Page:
Oxygen prefers to form compounds with a particular form of iron called “ferric iron” or “iron (III).” In an ocean without much oxygen, ferric iron precipitates as iron oxide. This iron (III) oxide falls to the ground and becomes incorporated in rock while another form, ferrous iron or iron (II), mostly stays in the water. Some iron (II) will react with sulfur, forming iron pyrite, which gets incorporated into rock. In oxygenated water, all the iron (III) forms iron oxide and the iron (II) forms iron pyrite, leaving very little iron in the water.

In addition to coming in different forms, iron atoms can also have different weights. These isotopes generally act the same chemically, but, for reasons not well understood, heavier atoms of iron (II) are more likely to be transformed into iron (III) than light atoms. The iron (II) left over will be relatively lighter. Therefore, the pyrite formed in an oxygen-rich ocean will have lighter iron than pyrite formed in an ocean without oxygen. This separation of the isotopes is called isotope fractionation.

Rouxel’s study, published in the 18 February 2005 issue of Science, is the third leg of a stool, confirming previous results found through measuring carbon and sulfur, other elements that react with oxygen. Their results support the modern theory that describes a three-stage process of ocean evolution two billion years ago.

Rocks older than 2.3 billion years have low ratios of heavy to light iron isotopes, suggesting that there was little oxygen and a lot of iron in the water. In the second stage, between 2.3 and 1.8 billion years ago, the ratio increased, suggesting that while the atmosphere gained oxygen, the oceans remained mostly oxygen-free. Scientists are currently pondering the reason for the lagging ocean oxygenation. Rocks formed after about 1.6 billion years suggest conditions similar the modern oxygenated air and water environments.

Having found that iron isotope fractionation is a dependable measurement of the oxygen in oceans, Rouxel and his colleagues are now looking into why and how isotope fractionation occurs.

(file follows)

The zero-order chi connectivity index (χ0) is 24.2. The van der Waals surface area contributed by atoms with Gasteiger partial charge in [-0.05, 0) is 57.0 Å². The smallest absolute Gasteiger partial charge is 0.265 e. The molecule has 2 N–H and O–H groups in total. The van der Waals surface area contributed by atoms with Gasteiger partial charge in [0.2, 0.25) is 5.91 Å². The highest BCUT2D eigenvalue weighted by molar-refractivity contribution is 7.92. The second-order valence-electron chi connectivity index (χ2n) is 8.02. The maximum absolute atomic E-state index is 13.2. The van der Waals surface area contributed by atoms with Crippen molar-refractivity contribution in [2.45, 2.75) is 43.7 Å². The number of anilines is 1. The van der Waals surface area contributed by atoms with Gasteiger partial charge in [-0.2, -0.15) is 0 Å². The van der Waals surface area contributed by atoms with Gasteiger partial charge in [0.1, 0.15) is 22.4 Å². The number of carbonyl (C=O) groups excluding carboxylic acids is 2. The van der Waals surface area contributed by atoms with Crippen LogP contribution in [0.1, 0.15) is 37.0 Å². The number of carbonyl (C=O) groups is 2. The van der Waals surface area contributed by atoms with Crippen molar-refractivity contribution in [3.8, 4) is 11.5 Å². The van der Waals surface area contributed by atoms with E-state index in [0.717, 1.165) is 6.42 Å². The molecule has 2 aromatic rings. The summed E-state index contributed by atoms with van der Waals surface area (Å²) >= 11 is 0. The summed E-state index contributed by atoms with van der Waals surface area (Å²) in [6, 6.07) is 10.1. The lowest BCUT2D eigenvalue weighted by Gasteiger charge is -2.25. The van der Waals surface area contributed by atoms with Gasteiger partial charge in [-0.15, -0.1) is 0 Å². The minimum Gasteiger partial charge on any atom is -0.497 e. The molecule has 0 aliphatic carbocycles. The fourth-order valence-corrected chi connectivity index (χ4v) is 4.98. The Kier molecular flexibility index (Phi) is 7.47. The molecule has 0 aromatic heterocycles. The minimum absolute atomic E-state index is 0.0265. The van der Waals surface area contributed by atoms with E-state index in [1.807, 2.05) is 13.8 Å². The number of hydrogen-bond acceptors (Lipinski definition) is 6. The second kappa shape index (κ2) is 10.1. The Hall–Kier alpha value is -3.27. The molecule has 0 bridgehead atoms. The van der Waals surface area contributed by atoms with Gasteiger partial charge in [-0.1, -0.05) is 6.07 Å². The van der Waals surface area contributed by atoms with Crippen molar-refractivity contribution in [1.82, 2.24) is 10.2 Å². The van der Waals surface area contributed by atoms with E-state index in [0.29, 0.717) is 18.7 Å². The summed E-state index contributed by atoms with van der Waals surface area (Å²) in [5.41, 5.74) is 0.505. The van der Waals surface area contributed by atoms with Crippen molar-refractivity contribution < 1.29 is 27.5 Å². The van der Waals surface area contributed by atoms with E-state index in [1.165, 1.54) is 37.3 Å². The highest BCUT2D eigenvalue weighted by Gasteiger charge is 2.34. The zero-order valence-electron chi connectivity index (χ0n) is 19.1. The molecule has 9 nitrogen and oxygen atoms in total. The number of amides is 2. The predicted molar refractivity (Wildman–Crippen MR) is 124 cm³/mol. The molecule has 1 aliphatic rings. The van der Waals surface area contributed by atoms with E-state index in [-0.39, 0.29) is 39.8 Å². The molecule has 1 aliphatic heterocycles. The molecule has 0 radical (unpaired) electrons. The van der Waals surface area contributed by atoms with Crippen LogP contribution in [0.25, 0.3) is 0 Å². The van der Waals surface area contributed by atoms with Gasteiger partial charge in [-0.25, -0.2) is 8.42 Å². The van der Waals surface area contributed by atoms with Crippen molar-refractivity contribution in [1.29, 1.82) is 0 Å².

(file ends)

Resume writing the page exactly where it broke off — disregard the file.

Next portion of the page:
Towards finding life beyond Earth

NAI researcher Abby Kavner of the University of California at Los Angeles is also interested in isotope fractionation.

“Olivier’s paper is based on observations of natural systems—showing changes in iron isotope composition of oceans,” she said. “However, it does not address questions of the fundamental physical mechanisms by which fractionation may be occurring.”

Fractionation is thought to partially be due to chemical processes and partially due to reactions occurring within cells. Why life prefers a lighter form of iron is a mystery that grabbed Kavner’s interest.

The members of Kavner’s group have their eyes set beyond Earth’s oceans. They believe that understanding how life alters the environment on this planet could help people find evidence of life on other planets.

“I had a hypothesis, Electrochemical processes (or electron transfer processes) fractionate isotopes, and I tested it systematically in the lab,” said Kavner. “It turned out to be true.”

Kavner fractionated specific isotopes through electroplating, the same basic technique that coats costume jewelry with a thin layer of metal. This is the first time this has been done.

Kavner wondered if a similar process causes isotope fractionation by cells. She found that the small amount of electricity needed in her electroplating experiments is consistent with the amount produced in the cellular process of electron transfer, according to current electron transfer theories. It is possible that the cells prefer the lighter form of iron because of its particular electrochemical properties.

Iron’s high abundance in the solar system, its ability to take varying forms, and its high stability make it a good candidate when scientists look for biological signatures in rock from other planets. If scientists find a rock from Mars, for example, that has areas with a skewed ratio of iron isotopes, this could be evidence that living systems affected the rock’s formation.

While scientists are still far from being able to test for Martian life from the iron composition of a rock, the work of Rouxel and Kavner brings this goal closer.

Life goes on

After cyanobacteria “poisoning” its environment, life found ways to adapt and change, eventually evolving into the oxygen loving organisms we are familiar with.

The primitive anaerobic cells still exist in deep, dark places where there is little oxygen. They are both living fossils of a younger Earth and essential members of the modern global ecology.